August 2014: Journal of Anesthesia
Kaoru Hara, Shinichi Sakura, Naomi Yokokawa
PURPOSE: Nerve stimulation may be combined with ultrasound imaging for a block of deeply located nerves such as the sciatic nerve in the subgluteal region. At present, it is unknown how the use of nerve stimulation affects blockade after this nerve block. We retrospectively compared the effects of the two types of motor response and those of minimal evoked current above and below 0.5 mA on ultrasound-guided subgluteal sciatic nerve block using mepivacaine or ropivacaine, two local anesthetics with different onset time and duration...
August 2014: Journal of Anesthesia
Faraj W Abdallah, Vincent W Chan, Arkadiy Koshkin, Sherif Abbas, Richard Brull
BACKGROUND AND OBJECTIVES: Despite ultrasound (US) guidance, sciatic nerve block (SNB) remains among the least performed peripheral blocks. By targeting the tissue plane between the gluteus maximus and quadratus femoris muscles, the US-guided subgluteal space technique may facilitate the performance of US-guided SNB. We aimed to evaluate whether the subgluteal space technique shortens SNB performance time in overweight and obese patients compared with the conventional infragluteal technique...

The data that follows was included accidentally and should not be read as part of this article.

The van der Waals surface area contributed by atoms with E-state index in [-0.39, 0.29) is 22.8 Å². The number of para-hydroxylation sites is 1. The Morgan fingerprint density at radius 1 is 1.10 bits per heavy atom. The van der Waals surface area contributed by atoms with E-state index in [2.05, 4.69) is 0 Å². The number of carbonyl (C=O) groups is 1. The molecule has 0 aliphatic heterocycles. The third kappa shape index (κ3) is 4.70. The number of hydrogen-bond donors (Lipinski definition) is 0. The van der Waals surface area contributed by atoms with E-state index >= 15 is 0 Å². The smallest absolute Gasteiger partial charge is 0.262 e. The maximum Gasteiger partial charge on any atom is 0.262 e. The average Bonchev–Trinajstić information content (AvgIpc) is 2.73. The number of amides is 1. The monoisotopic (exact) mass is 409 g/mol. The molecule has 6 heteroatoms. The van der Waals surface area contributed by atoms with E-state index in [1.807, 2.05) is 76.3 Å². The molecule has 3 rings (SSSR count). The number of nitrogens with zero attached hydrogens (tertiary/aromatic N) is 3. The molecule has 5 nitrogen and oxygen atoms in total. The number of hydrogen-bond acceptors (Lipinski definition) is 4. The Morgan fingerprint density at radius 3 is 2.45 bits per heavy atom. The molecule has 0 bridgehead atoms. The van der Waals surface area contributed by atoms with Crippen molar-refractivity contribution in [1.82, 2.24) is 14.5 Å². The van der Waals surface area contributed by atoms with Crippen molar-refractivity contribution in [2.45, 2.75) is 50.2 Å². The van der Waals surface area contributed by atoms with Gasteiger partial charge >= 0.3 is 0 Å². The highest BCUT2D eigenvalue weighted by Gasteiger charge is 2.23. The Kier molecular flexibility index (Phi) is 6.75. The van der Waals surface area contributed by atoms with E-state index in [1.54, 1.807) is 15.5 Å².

November 2013: Regional Anesthesia and Pain Medicine
F G A M van Haren, L Kadic, J J Driessen
BACKGROUND: In the present study, we assessed the relationship between subgluteal sciatic nerve blocking and skin temperature by infrared thermography in the lower extremity. We hypothesized that blocking the sciatic nerve will lead to an increase in temperature, and that this will correlate with existing sensory block tests. METHODS: We studied 18 healthy individuals undergoing orthopaedic surgery of the foot under ultrasound-guided subgluteal blockade of the sciatic nerve with 30 ml ropivacaine 7...
October 2013: Acta Anaesthesiologica Scandinavica
P Cuvillon, V Reubrecht, L Zoric, L Lemoine, M Belin, O Ducombs, A Birenbaum, B Riou, O Langeron